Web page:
The Scoop on Migratory Arthritis
Migratory arthritis is a particular form of arthritis. Arthritis is a disease that affects thousands of people who suffer from pain and swelling in their joints and have to deal with stiffness of movement. This is usually the result of inflammation in the joints.
Arthritis is classified by doctors into over100 different categories depending on the body area that is affected. Besides the arthritis directly associated with inflammation in the joints, there are forms of arthritis caused by diseases in other body organs and problems of other tissues. Arthritis can affect people of all ages, even children.
Migratory arthritis is the problem in which there is initial swelling which increases rapidly in one or two joints and subsides over the next few days. As the symptoms subside in the original affected areas, the same pattern appears in another joint, usually in an asymmetric location. This movement of the pain and swelling from joint to joint is the reason for the name of the problem. The pattern of asymmetrical movement of joint pain associated with migratory arthritis is associated with some specific conditions and diseases.
Among the possible causes listed by medical professionals are:
systemic lupus erythematosus
In the case of arthritis, the inflammation does not reduce as it should in normal conditions. The continuing inflammation prolongs the problem and continues to damage more tissues and therefore the cyclical pattern of pain continues. This perpetuating pattern of pain and damage ends up affecting the bones and neighboring tissues leading to the stiffness of the joint and the difficulty in movement. This kind of breakdown of the immune system which hampers the proper functioning of the body is called an autoimmune disease.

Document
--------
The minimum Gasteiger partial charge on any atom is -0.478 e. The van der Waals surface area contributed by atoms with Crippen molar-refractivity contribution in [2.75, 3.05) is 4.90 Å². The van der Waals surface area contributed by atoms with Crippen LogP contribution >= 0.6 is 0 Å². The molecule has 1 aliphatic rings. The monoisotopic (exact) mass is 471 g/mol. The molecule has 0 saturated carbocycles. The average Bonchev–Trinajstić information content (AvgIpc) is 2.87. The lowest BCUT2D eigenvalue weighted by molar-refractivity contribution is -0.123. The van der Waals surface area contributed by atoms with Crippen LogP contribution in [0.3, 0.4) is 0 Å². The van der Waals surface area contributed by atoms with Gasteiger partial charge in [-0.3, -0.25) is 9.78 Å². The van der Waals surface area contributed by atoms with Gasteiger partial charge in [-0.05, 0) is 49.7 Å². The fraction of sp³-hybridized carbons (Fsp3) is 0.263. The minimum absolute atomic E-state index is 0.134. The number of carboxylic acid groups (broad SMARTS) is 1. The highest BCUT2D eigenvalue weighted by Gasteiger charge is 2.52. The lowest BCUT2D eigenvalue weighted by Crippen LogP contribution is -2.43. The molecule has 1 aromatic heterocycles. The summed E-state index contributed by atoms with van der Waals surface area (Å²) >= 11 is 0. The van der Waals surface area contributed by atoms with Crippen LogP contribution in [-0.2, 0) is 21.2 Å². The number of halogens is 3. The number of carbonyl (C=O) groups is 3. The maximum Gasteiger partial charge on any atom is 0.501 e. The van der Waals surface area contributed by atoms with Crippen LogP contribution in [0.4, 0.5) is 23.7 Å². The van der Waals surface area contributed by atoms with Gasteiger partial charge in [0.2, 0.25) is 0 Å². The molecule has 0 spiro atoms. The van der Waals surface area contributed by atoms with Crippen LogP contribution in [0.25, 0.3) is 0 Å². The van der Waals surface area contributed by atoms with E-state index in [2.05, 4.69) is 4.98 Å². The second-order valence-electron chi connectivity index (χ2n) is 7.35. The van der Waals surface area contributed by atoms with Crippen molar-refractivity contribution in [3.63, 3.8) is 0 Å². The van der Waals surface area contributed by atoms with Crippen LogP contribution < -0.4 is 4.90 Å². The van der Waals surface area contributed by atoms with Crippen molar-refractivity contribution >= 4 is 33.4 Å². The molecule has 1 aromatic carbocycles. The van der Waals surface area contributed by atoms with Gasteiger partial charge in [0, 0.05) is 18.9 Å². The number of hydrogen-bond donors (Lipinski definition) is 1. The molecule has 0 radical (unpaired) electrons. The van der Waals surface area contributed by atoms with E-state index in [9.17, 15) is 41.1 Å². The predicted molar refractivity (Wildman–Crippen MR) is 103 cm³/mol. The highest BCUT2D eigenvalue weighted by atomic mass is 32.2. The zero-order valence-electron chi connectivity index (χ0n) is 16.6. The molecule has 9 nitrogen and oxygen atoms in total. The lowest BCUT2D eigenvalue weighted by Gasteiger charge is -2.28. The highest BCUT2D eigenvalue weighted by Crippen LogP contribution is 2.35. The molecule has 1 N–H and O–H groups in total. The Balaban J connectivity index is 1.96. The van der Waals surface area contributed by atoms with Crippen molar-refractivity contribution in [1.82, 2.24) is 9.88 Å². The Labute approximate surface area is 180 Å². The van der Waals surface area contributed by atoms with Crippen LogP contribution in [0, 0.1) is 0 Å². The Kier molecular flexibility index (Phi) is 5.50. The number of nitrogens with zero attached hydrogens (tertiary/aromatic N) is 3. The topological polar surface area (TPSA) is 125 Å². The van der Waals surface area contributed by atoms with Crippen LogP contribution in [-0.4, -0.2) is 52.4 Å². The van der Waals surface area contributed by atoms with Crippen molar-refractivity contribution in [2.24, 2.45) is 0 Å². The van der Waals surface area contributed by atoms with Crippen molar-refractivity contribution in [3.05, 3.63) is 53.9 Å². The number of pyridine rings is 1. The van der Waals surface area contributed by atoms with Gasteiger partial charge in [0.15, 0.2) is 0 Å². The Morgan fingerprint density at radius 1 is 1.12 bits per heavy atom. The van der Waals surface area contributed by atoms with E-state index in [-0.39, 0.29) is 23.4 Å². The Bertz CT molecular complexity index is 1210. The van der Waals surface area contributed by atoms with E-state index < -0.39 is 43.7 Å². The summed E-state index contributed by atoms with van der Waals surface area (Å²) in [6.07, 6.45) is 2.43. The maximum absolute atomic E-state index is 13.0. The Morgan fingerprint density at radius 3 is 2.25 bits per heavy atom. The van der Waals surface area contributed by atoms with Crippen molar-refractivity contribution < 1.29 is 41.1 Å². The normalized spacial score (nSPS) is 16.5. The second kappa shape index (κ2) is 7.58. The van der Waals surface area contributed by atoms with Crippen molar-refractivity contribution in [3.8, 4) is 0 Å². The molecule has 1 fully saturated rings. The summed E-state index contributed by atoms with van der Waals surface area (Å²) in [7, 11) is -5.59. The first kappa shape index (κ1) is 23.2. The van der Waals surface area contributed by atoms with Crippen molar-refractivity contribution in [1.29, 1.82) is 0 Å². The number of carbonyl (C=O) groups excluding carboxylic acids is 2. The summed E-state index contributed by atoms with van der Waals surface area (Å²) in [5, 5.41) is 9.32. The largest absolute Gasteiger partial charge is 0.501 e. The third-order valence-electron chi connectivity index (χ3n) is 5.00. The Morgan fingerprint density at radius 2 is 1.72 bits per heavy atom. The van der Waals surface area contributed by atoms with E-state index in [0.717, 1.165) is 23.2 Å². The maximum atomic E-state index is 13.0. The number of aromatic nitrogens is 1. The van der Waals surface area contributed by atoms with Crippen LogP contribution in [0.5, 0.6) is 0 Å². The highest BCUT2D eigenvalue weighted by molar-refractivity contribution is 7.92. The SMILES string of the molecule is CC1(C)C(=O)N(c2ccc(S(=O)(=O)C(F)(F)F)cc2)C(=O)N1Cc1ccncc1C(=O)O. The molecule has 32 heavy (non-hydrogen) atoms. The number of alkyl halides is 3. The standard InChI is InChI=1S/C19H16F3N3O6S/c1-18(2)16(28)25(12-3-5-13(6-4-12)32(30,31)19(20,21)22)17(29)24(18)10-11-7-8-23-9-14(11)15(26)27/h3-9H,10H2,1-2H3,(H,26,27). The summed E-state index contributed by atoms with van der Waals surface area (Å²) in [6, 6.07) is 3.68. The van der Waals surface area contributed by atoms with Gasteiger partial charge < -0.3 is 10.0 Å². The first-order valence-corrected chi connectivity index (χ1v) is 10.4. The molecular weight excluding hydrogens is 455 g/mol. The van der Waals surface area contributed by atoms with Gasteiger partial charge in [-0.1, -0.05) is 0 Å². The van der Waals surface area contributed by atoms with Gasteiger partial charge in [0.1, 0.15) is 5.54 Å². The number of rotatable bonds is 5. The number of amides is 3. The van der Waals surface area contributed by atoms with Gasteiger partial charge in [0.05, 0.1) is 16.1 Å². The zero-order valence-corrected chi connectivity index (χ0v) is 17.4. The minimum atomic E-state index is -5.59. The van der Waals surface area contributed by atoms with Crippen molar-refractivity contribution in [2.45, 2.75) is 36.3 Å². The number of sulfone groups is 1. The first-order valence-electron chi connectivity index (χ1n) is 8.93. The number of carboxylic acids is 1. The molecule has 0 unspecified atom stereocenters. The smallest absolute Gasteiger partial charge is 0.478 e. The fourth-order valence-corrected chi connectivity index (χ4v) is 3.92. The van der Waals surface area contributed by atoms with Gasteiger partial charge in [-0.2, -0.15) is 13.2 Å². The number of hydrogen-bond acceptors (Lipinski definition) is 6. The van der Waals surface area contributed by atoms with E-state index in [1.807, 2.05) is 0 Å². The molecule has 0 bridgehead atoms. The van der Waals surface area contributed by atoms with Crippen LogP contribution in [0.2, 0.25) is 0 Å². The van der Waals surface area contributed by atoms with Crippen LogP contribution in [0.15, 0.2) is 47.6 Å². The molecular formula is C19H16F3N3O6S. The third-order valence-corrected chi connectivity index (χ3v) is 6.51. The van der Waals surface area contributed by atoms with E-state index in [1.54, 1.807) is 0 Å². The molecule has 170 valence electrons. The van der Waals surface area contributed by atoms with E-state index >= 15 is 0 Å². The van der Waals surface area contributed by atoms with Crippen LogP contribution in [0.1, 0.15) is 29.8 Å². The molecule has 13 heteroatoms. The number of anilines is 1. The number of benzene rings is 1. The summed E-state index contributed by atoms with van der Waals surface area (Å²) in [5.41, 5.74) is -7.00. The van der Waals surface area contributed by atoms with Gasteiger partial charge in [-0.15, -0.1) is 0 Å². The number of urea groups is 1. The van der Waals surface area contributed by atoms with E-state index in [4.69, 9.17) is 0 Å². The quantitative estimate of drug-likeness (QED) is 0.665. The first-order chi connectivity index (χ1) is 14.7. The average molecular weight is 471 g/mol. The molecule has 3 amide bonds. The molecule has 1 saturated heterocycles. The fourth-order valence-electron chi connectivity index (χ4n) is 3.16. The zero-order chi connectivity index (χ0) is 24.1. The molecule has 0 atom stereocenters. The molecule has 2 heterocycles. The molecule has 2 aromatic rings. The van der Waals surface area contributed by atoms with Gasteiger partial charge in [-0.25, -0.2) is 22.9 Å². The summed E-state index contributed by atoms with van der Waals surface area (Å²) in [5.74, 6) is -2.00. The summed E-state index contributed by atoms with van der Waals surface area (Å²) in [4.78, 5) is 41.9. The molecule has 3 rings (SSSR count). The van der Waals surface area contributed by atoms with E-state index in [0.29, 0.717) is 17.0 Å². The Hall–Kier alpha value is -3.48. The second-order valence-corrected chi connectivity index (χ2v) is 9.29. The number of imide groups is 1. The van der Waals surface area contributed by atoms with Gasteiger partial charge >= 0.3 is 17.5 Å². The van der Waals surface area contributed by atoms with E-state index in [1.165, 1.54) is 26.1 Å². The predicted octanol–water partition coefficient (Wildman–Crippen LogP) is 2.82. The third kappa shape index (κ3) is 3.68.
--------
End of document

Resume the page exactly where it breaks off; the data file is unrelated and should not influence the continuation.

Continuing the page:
Given that migratory arthritis is usually triggered by other health problems, it is important to have it properly diagnosed. You can list the sequence of your pain to your doctor and add details about other health issues to help with proper diagnosis. You can confer with your doctor to decide whether it will be helpful to see a rheumatologist. Self-aware patients, alert to their body’s patterns will help in a quick diagnosis of migratory arthritis.
The good news for patients is there are ways to manage the pain and to be proactive in dealing with disease. Arthritis patients today are normally treated with aspirin and other nonsteroidal anti-inflammatory drugs or NSAIDs such as ibuprofen, naproxen and dicolfenac. These help with the migratory variety of the disease also because they are effective analgesics and anti-inflammatory drugs. In the specific case of migratory arthritis, treatment for the root cause such as rheumatic fever or Lyme disease also helps in countering the effects of the arthritic pain.
Many people who suffer from chronic arthritis also seek alternative medical therapies to cope with the pain. Naturopaths, much like doctors, recommend a combination of exercise and good diet to support the medicines. Among supplements recommended by those practicing alternative medicine are Omega 3 oils, Glocosamine and Chondroitin.
It will be useful for those feeling the signs arthritis to analyze the patterns of their pain and to have a detailed consultation with their doctor to ensure an accurate diagnosis and to initiate an effective treatment.